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Homeschooling--And Not By Choice

Ready to keep your kids home from school--perhaps for months? To forgo family outings to the zoo or playground? And to help them with schoolwork that comes to the house by e-mail?

Don't dismiss those possibilities. It's pretty much a given that sooner or later the world will face another influenza pandemic along the lines of the 1918 outbreak that killed tens of millions of people. Today's most likely culprit is the avian flu, which has killed about two-thirds of the 379 people it's infected so far, according to the World Health Organization. Authorities worldwide are keeping a careful eye on the so-called bird flu, watching for signs that the flu virus has mutated to become easily spread from human to human.

And when that happens, we'd better be ready.

A report in the journal Nature says that because the existing vaccine and drugs alone won't be enough to check the rapid spread of a potentially deadly flu strain, isolating people from one another will be a key way slow its transmission. And because kids are big-time spreaders of disease to one another and to family members, keeping them away from one another may be crucial. The report suggests that closing schools during a flu pandemic could reduce the overall number of cases of illness by up to 17 percent and reduce peak levels by as much as 45 percent.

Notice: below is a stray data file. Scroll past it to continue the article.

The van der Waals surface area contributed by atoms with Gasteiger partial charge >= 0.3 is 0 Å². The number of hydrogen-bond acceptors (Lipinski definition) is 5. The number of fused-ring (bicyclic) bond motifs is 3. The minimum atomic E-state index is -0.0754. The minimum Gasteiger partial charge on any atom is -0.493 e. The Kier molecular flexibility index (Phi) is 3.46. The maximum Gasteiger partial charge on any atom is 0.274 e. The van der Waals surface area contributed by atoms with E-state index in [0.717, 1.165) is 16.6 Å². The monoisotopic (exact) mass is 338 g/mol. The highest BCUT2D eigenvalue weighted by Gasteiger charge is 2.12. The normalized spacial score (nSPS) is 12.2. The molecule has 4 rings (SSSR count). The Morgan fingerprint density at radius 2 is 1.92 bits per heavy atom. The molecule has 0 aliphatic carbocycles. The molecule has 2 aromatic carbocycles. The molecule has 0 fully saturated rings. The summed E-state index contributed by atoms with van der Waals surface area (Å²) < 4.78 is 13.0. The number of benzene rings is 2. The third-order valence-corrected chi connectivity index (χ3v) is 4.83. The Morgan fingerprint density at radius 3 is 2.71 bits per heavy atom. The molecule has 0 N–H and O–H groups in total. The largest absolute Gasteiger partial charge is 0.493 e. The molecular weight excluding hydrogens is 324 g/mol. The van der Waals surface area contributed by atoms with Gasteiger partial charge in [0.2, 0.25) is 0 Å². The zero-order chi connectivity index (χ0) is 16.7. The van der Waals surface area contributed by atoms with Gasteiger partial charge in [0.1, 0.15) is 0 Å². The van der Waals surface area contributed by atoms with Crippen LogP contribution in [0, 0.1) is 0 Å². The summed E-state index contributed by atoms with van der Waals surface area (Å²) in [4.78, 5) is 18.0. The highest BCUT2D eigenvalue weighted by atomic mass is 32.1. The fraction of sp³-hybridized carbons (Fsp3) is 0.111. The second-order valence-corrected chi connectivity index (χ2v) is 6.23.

That will mean keeping kids at home. Which, for many working parents, will mean staying home, too.

Schools throughout the nation are developing, or have developed, plans for dealing with a flu pandemic and are discussing the concept of long-distance teaching.

But what if a parent has to stay home for a prolonged period? And what about the single parents among us? A pandemic would unbalance the juggling many of us already do between family and work

It's easy to pretend we'll never actually have to face the reality of a global pandemic. But authorities--and history--suggest otherwise.

Preparing your family might not be fun. But it's high time we all did it.

By Jennifer LaRue Huget  |  April 14, 2008; 7:00 AM ET
Categories:  Family Health  
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Comments

This article seems alarmist, but I love the admission that children are major spreaders of disease - in my office it's always the parents who get colds/flu first and then infect the rest of us.

Posted by: Aexandria, vA | April 14, 2008 8:41 AM | Report abuse

One of our neighborhood schools had to close for a few days this year due to more than 25% of it's students being out sick with the flu. Our house did manage to avoid getting sick (I am still not sure how), but it was alarming. The fact that they were treating the school with such a large amount of powerful anti-bacterial cleaners was no less alarming. It is easy to believe that this article is overly alarmist, but having gone through such a localized epidemic just this winter it is easier to believe that preparing for a larger epidemic is necessary.